Greater Shepparton Secondary College leaders deny there is a violent culture at their school and have assured parents their children are safe.
All four principals said fighting inside school grounds was about the same as before the four government schools were merged into one and spread across three campuses earlier this year.
That's despite parents and students voicing their concerns about increased violence after video footage of fights emerged on social media this week.
McGuire campus principal John Sciacca said the reports were "out of touch with reality".
He said there had been problems at the school but they were no different to what he had seen in the past.
“We've had a merger, and we've seen issues,” he said.
“But they're not different issues.”
He said "issues" happened when adolescents were brought together, which had been made more difficult by recent world events.
“We’ve merged four schools, we’ve had COVID-19, there’s issues around the world that have impacted us like Black Lives Matter – which does affect each and every one of us,” he said.
“Even the issues with what’s happened in Melbourne recently (with violence at the shopping centre).
“You’ve got a backdrop where it’s not hard to be a little scared.”
But he said despite these challenges, students were safe.
“This is an opportunity for us to reassure everyone that we have got our processes right, that we do care for our students, that we do want everything right for them, and we’re working so hard to make it happen,” he said.
While there was no magic solution to make the situation easier, he said the payoff would be much larger in the years to come.
“Our commitment is around making sure we give the opportunity for our students — through our staff and our community members that are involved with the college — to really create a harmonious productive community,” he said.
“If we deny that opportunity to our students, we’re not as progressive and inclusive a society that we are in Australia."
Mr Sciacca, who attended a public school in Shepparton as a first-generation Italian Australian, called on the community to support the efforts of staff at the college.
“What is happening is that we need to work together to deal with (these issues) as a community,” he said.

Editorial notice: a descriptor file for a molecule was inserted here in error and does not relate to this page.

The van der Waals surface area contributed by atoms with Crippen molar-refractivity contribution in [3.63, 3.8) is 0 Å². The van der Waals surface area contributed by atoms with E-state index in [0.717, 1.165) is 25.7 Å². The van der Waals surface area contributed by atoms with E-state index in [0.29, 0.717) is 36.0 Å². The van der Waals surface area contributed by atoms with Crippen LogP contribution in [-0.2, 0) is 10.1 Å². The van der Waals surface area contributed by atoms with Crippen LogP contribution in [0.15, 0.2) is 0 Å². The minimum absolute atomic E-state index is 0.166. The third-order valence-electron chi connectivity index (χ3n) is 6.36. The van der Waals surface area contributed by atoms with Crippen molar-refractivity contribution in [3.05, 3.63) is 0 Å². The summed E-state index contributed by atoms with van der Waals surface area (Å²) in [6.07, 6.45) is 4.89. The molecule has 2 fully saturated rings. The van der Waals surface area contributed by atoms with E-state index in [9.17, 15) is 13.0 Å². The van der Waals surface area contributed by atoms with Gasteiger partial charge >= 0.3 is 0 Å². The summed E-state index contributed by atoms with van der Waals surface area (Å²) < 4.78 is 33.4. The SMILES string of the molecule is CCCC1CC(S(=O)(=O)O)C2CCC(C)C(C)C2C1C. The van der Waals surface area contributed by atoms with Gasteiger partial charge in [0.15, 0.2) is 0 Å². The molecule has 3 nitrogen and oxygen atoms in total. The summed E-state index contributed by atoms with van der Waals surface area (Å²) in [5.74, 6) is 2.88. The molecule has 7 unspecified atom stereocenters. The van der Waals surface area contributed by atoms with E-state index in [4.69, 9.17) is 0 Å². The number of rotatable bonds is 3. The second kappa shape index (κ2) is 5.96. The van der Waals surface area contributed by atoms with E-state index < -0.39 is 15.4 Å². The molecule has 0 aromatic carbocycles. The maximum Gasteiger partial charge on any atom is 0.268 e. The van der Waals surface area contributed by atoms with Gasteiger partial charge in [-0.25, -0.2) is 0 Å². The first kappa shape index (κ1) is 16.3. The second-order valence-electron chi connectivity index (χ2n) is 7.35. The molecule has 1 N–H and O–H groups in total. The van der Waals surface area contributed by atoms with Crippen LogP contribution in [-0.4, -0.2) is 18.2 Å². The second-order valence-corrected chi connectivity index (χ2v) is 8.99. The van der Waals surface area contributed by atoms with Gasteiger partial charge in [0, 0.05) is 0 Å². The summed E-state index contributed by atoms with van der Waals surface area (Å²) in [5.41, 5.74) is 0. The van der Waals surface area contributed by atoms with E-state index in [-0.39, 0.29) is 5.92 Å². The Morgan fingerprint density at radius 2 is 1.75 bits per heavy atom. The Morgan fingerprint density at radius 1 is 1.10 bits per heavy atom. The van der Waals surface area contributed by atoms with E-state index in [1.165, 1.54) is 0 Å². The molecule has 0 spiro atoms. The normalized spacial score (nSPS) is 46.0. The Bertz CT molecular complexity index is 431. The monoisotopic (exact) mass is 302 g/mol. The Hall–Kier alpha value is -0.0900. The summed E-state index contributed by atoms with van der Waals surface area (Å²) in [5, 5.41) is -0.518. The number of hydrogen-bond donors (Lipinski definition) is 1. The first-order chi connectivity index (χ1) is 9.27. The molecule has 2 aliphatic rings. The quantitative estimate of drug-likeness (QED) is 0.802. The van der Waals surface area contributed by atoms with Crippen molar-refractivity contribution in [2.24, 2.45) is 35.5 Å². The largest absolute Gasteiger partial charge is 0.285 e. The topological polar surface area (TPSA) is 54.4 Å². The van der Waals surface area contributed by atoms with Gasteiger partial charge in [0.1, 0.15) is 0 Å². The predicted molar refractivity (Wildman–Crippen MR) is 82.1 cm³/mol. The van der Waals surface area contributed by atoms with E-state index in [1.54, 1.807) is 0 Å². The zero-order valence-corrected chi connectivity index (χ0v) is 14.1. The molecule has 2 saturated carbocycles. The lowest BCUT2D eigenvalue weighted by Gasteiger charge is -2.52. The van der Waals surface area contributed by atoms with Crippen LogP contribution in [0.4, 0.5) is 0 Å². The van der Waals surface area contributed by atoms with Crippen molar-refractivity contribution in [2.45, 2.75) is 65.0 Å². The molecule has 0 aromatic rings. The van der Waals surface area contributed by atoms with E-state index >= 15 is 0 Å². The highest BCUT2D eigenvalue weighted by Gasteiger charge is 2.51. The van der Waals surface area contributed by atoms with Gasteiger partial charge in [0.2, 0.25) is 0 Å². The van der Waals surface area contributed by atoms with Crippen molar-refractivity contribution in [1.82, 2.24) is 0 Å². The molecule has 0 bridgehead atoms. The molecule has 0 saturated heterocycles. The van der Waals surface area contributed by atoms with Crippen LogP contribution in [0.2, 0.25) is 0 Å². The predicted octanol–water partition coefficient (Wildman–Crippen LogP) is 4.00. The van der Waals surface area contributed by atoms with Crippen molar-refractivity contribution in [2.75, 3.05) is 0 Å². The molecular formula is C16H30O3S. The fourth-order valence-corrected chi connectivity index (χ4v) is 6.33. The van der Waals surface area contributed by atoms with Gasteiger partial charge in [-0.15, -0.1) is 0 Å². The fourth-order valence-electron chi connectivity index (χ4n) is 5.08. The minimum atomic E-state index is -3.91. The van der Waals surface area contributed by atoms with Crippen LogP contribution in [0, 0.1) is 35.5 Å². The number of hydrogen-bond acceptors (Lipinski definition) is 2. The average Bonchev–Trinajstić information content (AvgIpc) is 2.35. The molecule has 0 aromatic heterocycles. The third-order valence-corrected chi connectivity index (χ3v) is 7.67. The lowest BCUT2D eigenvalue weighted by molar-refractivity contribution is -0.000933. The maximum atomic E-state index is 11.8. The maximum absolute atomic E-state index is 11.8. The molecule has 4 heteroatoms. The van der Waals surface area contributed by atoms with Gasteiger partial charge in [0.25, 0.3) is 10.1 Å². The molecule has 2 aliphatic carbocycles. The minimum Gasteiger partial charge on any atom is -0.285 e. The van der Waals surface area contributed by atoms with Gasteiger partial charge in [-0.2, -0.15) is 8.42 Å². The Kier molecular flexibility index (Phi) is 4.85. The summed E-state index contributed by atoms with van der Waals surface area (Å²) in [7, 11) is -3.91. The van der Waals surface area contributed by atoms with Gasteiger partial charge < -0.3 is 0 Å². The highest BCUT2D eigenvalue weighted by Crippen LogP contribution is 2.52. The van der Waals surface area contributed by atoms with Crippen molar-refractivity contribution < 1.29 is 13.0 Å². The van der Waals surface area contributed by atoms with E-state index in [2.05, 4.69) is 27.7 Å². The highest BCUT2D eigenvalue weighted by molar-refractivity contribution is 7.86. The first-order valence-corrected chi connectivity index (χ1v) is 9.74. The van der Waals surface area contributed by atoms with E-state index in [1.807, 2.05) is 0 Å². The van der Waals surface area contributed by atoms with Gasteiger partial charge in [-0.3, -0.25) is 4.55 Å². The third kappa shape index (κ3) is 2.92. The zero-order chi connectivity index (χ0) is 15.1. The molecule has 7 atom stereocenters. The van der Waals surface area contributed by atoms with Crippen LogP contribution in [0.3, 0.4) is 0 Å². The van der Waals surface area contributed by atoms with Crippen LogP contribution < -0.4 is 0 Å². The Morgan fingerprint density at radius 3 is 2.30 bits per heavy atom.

“It’s bigger than our college – it’s a community responsibility.
“So when we see these comments, we ask: are you a part of the problem, or part of the solution?”
Wanganui campus principal Ken Murray said he was proud of staff at the school, and acknowledged the challenges of being a teenager.
“We live in a complex world and we speak to a lot of parents who are struggling being a parent of an adolescent child,” he said.
“It's not easy to do, and part of our role is to help them through that.
“Ultimately we're here to help develop members of our community who go on to be active members and co-operative members of society.”
He said it was "frustrating" there were a small number of parents and community members who were "not willing to work with us".
Mooroopna campus principal Stephen Bolton said he was also committed to developing the "soft skills" of students, not just "reading and writing".
“As the old saying goes, it takes a village to raise a child,” he said.
“The programs we've got in place make sure that when the kids leave school in the years to come, they'll be able to fit in a society, they'll be able to be tolerant, and they'll be respectful.”
He said processes in engaging with students were being “constantly reviewed”.
Wellbeing and inclusivity director Nick Bamford said there were a number programs in place to ensure students felt safe, including a learning mentor curriculum four times a week which taught "respectful relationships", among other things.
Mr Bamford said respect was also taught through positive examples from the staff.
“We teach kids how to learn their skills of being respectful of each other and value individual differences,” he said.
He said suspensions were sometimes necessary because the school had zero tolerance for violence.
But he said efforts to teach students mediation were achieved through "restorative practice", which encouraged students to talk through their issues.
“It's certainly not that (students) go away and come back and nothing else happens — there's a whole lot of work that goes in."
He also said because of the "economies of scale", the school had more resources than ever to deal with internal issues and connect with outside opportunities.
He also invited families to come and talk to school staff or the wellbeing team if they had concerns.
“We want to work with people,” he said.
“Come and talk to us about it, so we can do something better.”
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